Creating lasting value hinges on your company being fit for growth
Businesses today are navigating volatility and uncertainty on multiple fronts: persistently high inflation, geopolitical unrest, supply chain disruptions, worker shortages, technological changes and the lingering pandemic. We believe that when companies are faced with such challenges, those that are clear-headed and focused in deploying resources and think more boldly on growth can outperform their peers.
This view is based on PwC’s analysis of the performance of 5,700 companies over the past three years—a period of rapid change. Among those companies, we identified a set of “focused investors” who achieved exceptional returns. These focused investors delivered an average of 10% higher enterprise value to revenue multiple (the ratio of a company’s total value, including market capitalization, cash and debt, to the revenue it generates in a certain period) and an 18% higher EBITDA margin compared to their industry peers.
As waves of disruption currently confront all sectors of the economy, focused investors can create tremendous value through the ways they deploy every dollar to work their strategy and growth agenda. Here are five things such companies do well that could help others navigate the future with more confidence.
How focused investors can create value
Radically rethink the full cost base by measuring productivity against strategy
A global pharmaceutical company deployed a value-based planning approach to reallocate all of its costs and investments. Tying operational, financial and strategic data together, it created new analytical lenses to measure the productivity of the internal, organizational and external spend. The analytics were a catalyst to challenge the norm, and the company wasn’t afraid to move away from historical approaches. While freeing up capacity and dollars for reinvestment, the pharma company also built lasting value by upskilling people and enhancing processes and technology to embed the philosophy of measuring value on total spend. They used a non-traditional, bottom-up approach toward cost management: empowering budget owners to control and tier their spend, applying value judgment and creating flexibility in budgets for agile investment planning. The effort created 15-20% additional flexibility in existing budgets globally.
Orchestrate bolder adoption of digital technologies
A global food and beverage company used artificial intelligence (AI), natural language processing, intelligent process automation and machine learning—on top of its large legacy technology and data platforms—to help deliver outcomes faster, resulting in more than $100 million dollar increase in value in efficiencies and revenue growth. Instead of creating small pilot projects or making large investments in big tech platforms, the company applied new digital capabilities to underlying fragmented data and systems of records to transform the way it works and improve the outcomes. And the company achieved results much sooner, with sprints of 12 to 16 weeks—as opposed to the typical six to 12 months—that reimagined how to achieve the critical outcomes it needed now, instead of aiming for the perfect solution in the future.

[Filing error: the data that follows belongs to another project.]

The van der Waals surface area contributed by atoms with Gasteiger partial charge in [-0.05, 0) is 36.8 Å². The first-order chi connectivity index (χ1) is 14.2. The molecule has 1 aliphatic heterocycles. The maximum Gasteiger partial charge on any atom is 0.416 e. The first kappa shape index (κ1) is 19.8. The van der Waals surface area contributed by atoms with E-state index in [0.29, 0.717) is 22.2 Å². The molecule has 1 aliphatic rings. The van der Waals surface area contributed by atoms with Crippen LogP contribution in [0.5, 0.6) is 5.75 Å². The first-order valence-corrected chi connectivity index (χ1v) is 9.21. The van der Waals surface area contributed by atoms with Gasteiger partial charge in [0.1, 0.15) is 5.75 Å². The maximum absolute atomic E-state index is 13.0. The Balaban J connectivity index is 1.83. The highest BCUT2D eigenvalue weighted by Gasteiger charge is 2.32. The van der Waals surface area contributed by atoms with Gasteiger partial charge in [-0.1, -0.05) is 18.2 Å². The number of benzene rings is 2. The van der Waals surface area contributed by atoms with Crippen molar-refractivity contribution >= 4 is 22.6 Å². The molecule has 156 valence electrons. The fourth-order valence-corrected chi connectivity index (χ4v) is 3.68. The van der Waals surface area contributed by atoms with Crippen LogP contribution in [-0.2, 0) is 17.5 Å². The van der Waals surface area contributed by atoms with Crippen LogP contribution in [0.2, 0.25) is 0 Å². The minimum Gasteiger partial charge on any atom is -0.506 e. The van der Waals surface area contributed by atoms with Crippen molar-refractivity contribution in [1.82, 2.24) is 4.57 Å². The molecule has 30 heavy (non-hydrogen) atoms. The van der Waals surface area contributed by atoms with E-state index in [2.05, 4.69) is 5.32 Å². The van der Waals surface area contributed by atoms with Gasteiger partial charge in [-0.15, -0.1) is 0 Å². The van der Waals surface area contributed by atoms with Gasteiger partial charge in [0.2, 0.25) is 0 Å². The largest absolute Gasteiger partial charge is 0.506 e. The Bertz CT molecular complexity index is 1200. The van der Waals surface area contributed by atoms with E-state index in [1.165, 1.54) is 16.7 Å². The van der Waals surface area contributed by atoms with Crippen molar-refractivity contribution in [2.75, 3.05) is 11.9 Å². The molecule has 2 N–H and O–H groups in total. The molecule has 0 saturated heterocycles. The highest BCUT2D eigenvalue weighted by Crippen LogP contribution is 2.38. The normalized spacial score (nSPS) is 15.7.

Reconsider how and where work gets done proactively
A global technology company unlocked up to 25% productivity gains by rethinking its constraints on where people within their core operations were located. It set up technology hubs in a few countries that offer talent with the necessary skills at lower costs who could help strengthen the organization’s resiliency. Physical offices are located in major hub cities, but employees can be located anywhere in the country, giving the company access to the talent with lower overhead. The company is helping its people work in these new ways by providing training and technologies that have unlocked innovation.
Strike the right balance in managing growth ideas
As economic pressure mounts, it’s vital for companies to have a balanced growth portfolio that drives near-term performance without sacrificing business model innovations for future growth. One global logistics leader is investing billions in a short-term growth portfolio that involves building solutions for the health industry to transport and track new drugs that have specific storage and temperature requirements. It’s also investing in AI to reduce the number of manual touches of a package, increasing productivity and speed to market. To secure its business for the future, the company is exploring asset-light business models that may allow it to double revenue growth and reduce the need to invest in additional physical assets.
Unify toward a focused strategy and vision
Today’s uncertain world has escalated the need for executives to unify their companies with a compelling purpose-based vision and strategy. One example is a large financial services company that evaluated adjacencies to its core business in the trillion-dollar US mortgage ecosystem and crafted a strategy with new ways to deliver on its environmental, social and governance (ESG) goal of increasing affordable housing. This strategy includes opportunities to leverage the company’s ecosystem positioning to increase the availability of green housing by aligning consumer, agent, lender, construction and capital markets incentives. The company is also extending its reach to educate consumers on the economic benefits of home ownership, while also providing them with tools to help build and maintain their financial readiness.